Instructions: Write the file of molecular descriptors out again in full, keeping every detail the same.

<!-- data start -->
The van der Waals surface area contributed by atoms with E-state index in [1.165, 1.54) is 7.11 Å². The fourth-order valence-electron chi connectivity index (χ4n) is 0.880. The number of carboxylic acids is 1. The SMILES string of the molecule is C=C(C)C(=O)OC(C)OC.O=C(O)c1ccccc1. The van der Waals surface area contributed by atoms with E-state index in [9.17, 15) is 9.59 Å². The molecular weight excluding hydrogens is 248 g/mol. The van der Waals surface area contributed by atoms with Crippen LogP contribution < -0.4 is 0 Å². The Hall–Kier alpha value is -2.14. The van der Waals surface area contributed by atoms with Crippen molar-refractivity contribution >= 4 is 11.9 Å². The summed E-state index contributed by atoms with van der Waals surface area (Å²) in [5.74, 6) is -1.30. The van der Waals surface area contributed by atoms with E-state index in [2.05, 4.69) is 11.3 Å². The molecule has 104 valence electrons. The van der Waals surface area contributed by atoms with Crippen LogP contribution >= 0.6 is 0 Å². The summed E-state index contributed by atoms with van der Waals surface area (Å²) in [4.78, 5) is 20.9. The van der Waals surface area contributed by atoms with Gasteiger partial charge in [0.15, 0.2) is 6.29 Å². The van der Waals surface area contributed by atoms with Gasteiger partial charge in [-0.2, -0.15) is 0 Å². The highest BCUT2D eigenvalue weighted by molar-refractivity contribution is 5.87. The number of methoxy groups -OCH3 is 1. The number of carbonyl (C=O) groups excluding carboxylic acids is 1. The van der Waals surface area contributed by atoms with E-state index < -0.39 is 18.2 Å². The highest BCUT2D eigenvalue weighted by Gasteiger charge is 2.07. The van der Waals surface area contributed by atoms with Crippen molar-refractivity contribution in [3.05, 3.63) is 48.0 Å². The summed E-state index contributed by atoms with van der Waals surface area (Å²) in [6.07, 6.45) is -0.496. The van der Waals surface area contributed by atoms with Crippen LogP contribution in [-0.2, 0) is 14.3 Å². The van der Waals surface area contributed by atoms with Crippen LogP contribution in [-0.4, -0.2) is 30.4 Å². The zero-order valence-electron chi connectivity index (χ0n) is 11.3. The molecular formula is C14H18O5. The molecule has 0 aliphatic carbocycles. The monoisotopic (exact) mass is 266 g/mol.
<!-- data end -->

The van der Waals surface area contributed by atoms with E-state index in [1.165, 1.54) is 7.11 Å². The fourth-order valence-electron chi connectivity index (χ4n) is 0.880. The number of carboxylic acids is 1. The SMILES string of the molecule is C=C(C)C(=O)OC(C)OC.O=C(O)c1ccccc1. The van der Waals surface area contributed by atoms with E-state index in [9.17, 15) is 9.59 Å². The molecular weight excluding hydrogens is 248 g/mol. The van der Waals surface area contributed by atoms with Crippen LogP contribution < -0.4 is 0 Å². The Hall–Kier alpha value is -2.14. The van der Waals surface area contributed by atoms with Crippen molar-refractivity contribution >= 4 is 11.9 Å². The summed E-state index contributed by atoms with van der Waals surface area (Å²) in [5.74, 6) is -1.30. The van der Waals surface area contributed by atoms with E-state index in [2.05, 4.69) is 11.3 Å². The molecule has 104 valence electrons. The van der Waals surface area contributed by atoms with Crippen LogP contribution >= 0.6 is 0 Å². The summed E-state index contributed by atoms with van der Waals surface area (Å²) in [4.78, 5) is 20.9. The van der Waals surface area contributed by atoms with Gasteiger partial charge in [0.15, 0.2) is 6.29 Å². The van der Waals surface area contributed by atoms with Gasteiger partial charge in [-0.2, -0.15) is 0 Å². The highest BCUT2D eigenvalue weighted by molar-refractivity contribution is 5.87. The number of methoxy groups -OCH3 is 1. The number of carbonyl (C=O) groups excluding carboxylic acids is 1. The van der Waals surface area contributed by atoms with E-state index < -0.39 is 18.2 Å². The highest BCUT2D eigenvalue weighted by Gasteiger charge is 2.07. The van der Waals surface area contributed by atoms with Crippen molar-refractivity contribution in [3.05, 3.63) is 48.0 Å². The summed E-state index contributed by atoms with van der Waals surface area (Å²) in [6.07, 6.45) is -0.496. The van der Waals surface area contributed by atoms with Crippen LogP contribution in [-0.2, 0) is 14.3 Å². The van der Waals surface area contributed by atoms with Crippen LogP contribution in [-0.4, -0.2) is 30.4 Å². The zero-order valence-electron chi connectivity index (χ0n) is 11.3. The molecular formula is C14H18O5. The molecule has 0 aliphatic carbocycles. The monoisotopic (exact) mass is 266 g/mol.